In April we noted that Ontario was in the midst of installing cameras tied to facial recognition software to help enforce casino exclusions. Apparently the system is now up and running in 19 of Ontario's 27 casinos, with complete coverage slated by the end of the year. One big hurdle that the proponents of the technology claim to have overcome is safeguarding the information identifying gamblers from intrusions by hackers.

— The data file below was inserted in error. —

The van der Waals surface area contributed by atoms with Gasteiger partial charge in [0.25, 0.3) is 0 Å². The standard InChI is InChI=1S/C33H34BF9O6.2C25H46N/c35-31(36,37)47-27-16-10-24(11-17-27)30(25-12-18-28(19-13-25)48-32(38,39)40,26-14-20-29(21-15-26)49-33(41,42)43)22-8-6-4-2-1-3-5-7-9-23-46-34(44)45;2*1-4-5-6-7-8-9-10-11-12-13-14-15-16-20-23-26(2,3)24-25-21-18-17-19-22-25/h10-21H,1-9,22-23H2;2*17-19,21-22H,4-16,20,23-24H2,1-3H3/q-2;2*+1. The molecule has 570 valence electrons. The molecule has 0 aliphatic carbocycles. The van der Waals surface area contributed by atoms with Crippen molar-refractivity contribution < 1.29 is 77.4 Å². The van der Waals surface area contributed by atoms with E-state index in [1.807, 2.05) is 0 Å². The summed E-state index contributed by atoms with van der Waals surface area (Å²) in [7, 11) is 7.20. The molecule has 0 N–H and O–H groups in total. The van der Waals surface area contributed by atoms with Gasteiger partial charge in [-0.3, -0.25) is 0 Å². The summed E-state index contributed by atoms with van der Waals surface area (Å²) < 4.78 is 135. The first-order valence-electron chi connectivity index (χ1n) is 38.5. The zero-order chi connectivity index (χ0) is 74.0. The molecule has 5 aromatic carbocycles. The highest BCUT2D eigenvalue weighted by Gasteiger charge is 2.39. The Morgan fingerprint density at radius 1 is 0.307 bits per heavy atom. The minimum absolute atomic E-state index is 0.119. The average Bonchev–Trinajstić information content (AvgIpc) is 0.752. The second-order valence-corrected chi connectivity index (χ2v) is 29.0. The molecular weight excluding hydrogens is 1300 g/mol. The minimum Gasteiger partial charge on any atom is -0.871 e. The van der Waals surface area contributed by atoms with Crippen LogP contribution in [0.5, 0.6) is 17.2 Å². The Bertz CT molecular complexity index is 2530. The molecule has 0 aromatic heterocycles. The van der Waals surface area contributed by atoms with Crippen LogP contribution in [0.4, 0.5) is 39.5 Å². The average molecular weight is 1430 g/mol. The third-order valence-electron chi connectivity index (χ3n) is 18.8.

The last line of the linked article indicates one potential penalty that can be applied to a self-excluded gambler who attempts to breach the agreement by sneaking into a casino. The regulatory agency can unilaterally extend the length of the exclusion of such miscreants, turning a voluntary self-exclusion into a third-party, mandated exclusion. I would hope that this move would be complemented with a positive step, an offer of treatment for gambling addiction. People who violate exclusion agreements, particularly ones with non-trivial penalties attached for non-compliance, are indicating that they have relatively serious control problems, perhaps even within the subset of gamblers who exclude -- so there is something to be said for directing treatment resources at these people. Angela Hawken, who promotes the analgous approach for drug users within the criminal justice system, calls such treatment targeting "behavioral triage."